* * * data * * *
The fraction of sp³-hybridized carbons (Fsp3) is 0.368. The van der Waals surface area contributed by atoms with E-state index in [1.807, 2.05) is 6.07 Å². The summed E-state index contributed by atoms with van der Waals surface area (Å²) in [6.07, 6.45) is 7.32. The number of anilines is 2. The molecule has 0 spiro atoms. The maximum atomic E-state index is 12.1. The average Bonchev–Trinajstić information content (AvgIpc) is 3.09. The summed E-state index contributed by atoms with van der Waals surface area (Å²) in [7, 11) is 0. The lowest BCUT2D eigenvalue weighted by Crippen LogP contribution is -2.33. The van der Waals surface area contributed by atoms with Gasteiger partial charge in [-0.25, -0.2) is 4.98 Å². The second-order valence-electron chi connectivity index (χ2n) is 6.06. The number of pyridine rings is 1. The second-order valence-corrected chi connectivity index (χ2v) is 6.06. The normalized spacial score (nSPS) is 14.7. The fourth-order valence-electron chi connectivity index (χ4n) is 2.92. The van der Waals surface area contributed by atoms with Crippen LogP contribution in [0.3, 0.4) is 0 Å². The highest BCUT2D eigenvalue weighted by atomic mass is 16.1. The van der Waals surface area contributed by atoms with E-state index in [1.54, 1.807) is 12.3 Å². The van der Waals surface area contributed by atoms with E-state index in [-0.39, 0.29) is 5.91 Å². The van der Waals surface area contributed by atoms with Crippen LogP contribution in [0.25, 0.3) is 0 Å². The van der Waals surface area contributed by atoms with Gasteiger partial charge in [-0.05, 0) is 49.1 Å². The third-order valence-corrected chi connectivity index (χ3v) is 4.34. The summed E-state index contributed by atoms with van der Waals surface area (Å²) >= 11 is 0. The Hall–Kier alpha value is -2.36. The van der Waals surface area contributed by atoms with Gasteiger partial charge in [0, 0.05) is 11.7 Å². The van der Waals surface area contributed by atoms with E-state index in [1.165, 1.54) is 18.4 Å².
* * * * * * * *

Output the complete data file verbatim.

The fraction of sp³-hybridized carbons (Fsp3) is 0.368. The van der Waals surface area contributed by atoms with E-state index in [1.807, 2.05) is 6.07 Å². The summed E-state index contributed by atoms with van der Waals surface area (Å²) in [6.07, 6.45) is 7.32. The number of anilines is 2. The molecule has 0 spiro atoms. The maximum atomic E-state index is 12.1. The average Bonchev–Trinajstić information content (AvgIpc) is 3.09. The summed E-state index contributed by atoms with van der Waals surface area (Å²) in [7, 11) is 0. The lowest BCUT2D eigenvalue weighted by Crippen LogP contribution is -2.33. The van der Waals surface area contributed by atoms with Gasteiger partial charge in [-0.25, -0.2) is 4.98 Å². The second-order valence-electron chi connectivity index (χ2n) is 6.06. The number of pyridine rings is 1. The second-order valence-corrected chi connectivity index (χ2v) is 6.06. The normalized spacial score (nSPS) is 14.7. The fourth-order valence-electron chi connectivity index (χ4n) is 2.92. The van der Waals surface area contributed by atoms with Crippen LogP contribution in [0.3, 0.4) is 0 Å². The highest BCUT2D eigenvalue weighted by atomic mass is 16.1. The van der Waals surface area contributed by atoms with E-state index in [1.54, 1.807) is 12.3 Å². The van der Waals surface area contributed by atoms with E-state index in [-0.39, 0.29) is 5.91 Å². The van der Waals surface area contributed by atoms with Crippen LogP contribution in [0.25, 0.3) is 0 Å². The van der Waals surface area contributed by atoms with Gasteiger partial charge in [-0.05, 0) is 49.1 Å². The third-order valence-corrected chi connectivity index (χ3v) is 4.34. The summed E-state index contributed by atoms with van der Waals surface area (Å²) >= 11 is 0. The Hall–Kier alpha value is -2.36. The van der Waals surface area contributed by atoms with Gasteiger partial charge in [0, 0.05) is 11.7 Å². The van der Waals surface area contributed by atoms with E-state index in [1.165, 1.54) is 18.4 Å².